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Lost in La Mancha (2002)

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Terry Gilliam's doomed attempt to get his film, The Man Who Killed Don Quixote (2018), off the ground.

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2 wins & 11 nominations. See more awards »

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Cast

Cast overview, first billed only:
Tony Grisoni ... Himself - Co-Writer
... Himself - First Assistant Director (as Phil Patterson)
René Cleitman ... Himself - Producer
... Himself - Writer & Director
Nicola Pecorini ... Himself - Director of Photography
... Himself - Line Producer
Bárbara Pérez-Solero ... Herself - Ass't. Set Decorator
Benjamín Fernández ... Himself - Production Designer (as Benjamin Fernandez)
Andrea Calderwood ... Herself - Former Head of Production, Pathé
Ray Cooper ... Himself - Longtime Gilliam Colleague
... Herself - Costume Designer
... Himself - Co-Costume Designer
Bernard Bouix ... Himself - Executive Producer
Fred Millstein ... Himself - Completion Guarantor
... Narrator (voice)
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Storyline

Director Terry Gilliam is the latest filmmaker to try and bring Miguel de Cervantes y Saavedra's "Don Quixote de la Mancha" to the big screen, the movie to be called The Man Who Killed Don Quixote. Before filming even begins, Gilliam, who has moved from Hollywood studio to European financing, will have to scale back his vision as his budget has been slashed from $40 million to $32 million, still astronomical by European standards. But Gilliam is a dreamer, much like his title character, and his vision for the movie is uncompromising, meaning with the reduced budget that there is no margin for error and that some of his department heads may have to achieve miracles with their allotted moneys. During pre-production and actual filming, what Gilliam does not foresee is contractual and health issues with his actors, and the effects of Mother Nature. The question is does Gilliam have a Plan B if/when things go wrong. Written by Huggo

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Taglines:

They've got a story...but have lost the plot.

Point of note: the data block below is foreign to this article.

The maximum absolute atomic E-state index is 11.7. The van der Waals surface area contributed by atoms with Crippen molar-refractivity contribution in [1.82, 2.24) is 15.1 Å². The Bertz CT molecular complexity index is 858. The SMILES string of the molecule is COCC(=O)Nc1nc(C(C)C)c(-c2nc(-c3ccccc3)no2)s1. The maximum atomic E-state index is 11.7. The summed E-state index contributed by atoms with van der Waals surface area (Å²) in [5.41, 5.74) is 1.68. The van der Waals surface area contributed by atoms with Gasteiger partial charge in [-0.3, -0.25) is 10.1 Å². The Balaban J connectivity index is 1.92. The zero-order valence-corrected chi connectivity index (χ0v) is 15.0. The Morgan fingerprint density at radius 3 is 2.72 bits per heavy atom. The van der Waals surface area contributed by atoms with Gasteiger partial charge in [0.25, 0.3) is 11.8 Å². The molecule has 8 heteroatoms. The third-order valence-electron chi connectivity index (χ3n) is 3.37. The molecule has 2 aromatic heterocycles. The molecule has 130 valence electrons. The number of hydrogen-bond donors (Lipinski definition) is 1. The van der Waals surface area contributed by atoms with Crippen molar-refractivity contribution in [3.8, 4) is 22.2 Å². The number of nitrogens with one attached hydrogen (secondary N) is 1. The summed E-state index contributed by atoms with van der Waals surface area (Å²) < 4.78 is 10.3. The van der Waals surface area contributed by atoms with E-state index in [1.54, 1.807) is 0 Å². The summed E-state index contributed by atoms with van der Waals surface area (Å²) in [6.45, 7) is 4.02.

Genres:

Documentary

Motion Picture Rating (MPAA)

Rated R for language | See all certifications »

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Details

Official Sites:

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Release Date:

2 August 2002 (UK)  »

Also Known As:

Don Kihotis horis telos...  »

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Box Office

Opening Weekend:

£42,824 (United Kingdom), 4 August 2002, Limited Release

Opening Weekend USA:

$63,303, 2 February 2003, Limited Release

Gross USA:

$734,514, 22 June 2003
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Technical Specs

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Aspect Ratio:

1.33 : 1
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Did You Know?

Trivia

Fulton and Pepe intended to make a television documentary about the development and pre-production of Terry Gilliam's long-awaited passion project. They had no idea that the story would develop into its own quixotic tragedy. After the project failed, Fulton and Pepe were wary of finishing their film until Gilliam said "someone has to get a film out of this. I guess it's going to be you." See more »

Quotes

Investor: For the record, where is the Director of this Movie?
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Crazy Credits

There are no opening cast or end credits except for the narrator. Cast members are credited by subtitles during the film or orally by the narrator. See more »

Connections